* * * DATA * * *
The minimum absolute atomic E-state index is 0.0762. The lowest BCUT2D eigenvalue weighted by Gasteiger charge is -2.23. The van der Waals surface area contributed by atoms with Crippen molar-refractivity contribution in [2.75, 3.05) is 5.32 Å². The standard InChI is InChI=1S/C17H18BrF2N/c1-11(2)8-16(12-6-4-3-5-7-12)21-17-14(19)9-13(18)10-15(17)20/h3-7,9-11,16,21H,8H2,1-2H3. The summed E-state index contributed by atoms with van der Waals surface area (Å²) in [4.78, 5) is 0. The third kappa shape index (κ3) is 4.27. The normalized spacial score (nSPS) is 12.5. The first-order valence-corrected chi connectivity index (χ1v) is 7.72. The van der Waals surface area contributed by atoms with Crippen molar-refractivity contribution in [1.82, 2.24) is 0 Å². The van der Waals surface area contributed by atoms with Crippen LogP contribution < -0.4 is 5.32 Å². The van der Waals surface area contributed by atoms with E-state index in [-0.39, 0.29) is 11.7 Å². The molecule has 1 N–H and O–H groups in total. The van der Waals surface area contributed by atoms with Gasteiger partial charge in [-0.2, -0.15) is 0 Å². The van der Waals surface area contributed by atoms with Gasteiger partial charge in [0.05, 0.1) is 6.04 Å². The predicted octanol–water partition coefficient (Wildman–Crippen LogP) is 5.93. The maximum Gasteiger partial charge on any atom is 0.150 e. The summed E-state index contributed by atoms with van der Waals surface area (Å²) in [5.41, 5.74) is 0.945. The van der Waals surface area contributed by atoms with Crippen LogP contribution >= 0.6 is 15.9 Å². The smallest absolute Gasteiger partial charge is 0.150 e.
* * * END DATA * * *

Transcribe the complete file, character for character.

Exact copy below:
The minimum absolute atomic E-state index is 0.0762. The lowest BCUT2D eigenvalue weighted by Gasteiger charge is -2.23. The van der Waals surface area contributed by atoms with Crippen molar-refractivity contribution in [2.75, 3.05) is 5.32 Å². The standard InChI is InChI=1S/C17H18BrF2N/c1-11(2)8-16(12-6-4-3-5-7-12)21-17-14(19)9-13(18)10-15(17)20/h3-7,9-11,16,21H,8H2,1-2H3. The summed E-state index contributed by atoms with van der Waals surface area (Å²) in [4.78, 5) is 0. The third kappa shape index (κ3) is 4.27. The normalized spacial score (nSPS) is 12.5. The first-order valence-corrected chi connectivity index (χ1v) is 7.72. The van der Waals surface area contributed by atoms with Crippen molar-refractivity contribution in [1.82, 2.24) is 0 Å². The van der Waals surface area contributed by atoms with Crippen LogP contribution < -0.4 is 5.32 Å². The van der Waals surface area contributed by atoms with E-state index in [-0.39, 0.29) is 11.7 Å². The molecule has 1 N–H and O–H groups in total. The van der Waals surface area contributed by atoms with Gasteiger partial charge in [-0.2, -0.15) is 0 Å². The van der Waals surface area contributed by atoms with Gasteiger partial charge in [0.05, 0.1) is 6.04 Å². The predicted octanol–water partition coefficient (Wildman–Crippen LogP) is 5.93. The maximum Gasteiger partial charge on any atom is 0.150 e. The summed E-state index contributed by atoms with van der Waals surface area (Å²) in [5.41, 5.74) is 0.945. The van der Waals surface area contributed by atoms with Crippen LogP contribution >= 0.6 is 15.9 Å². The smallest absolute Gasteiger partial charge is 0.150 e.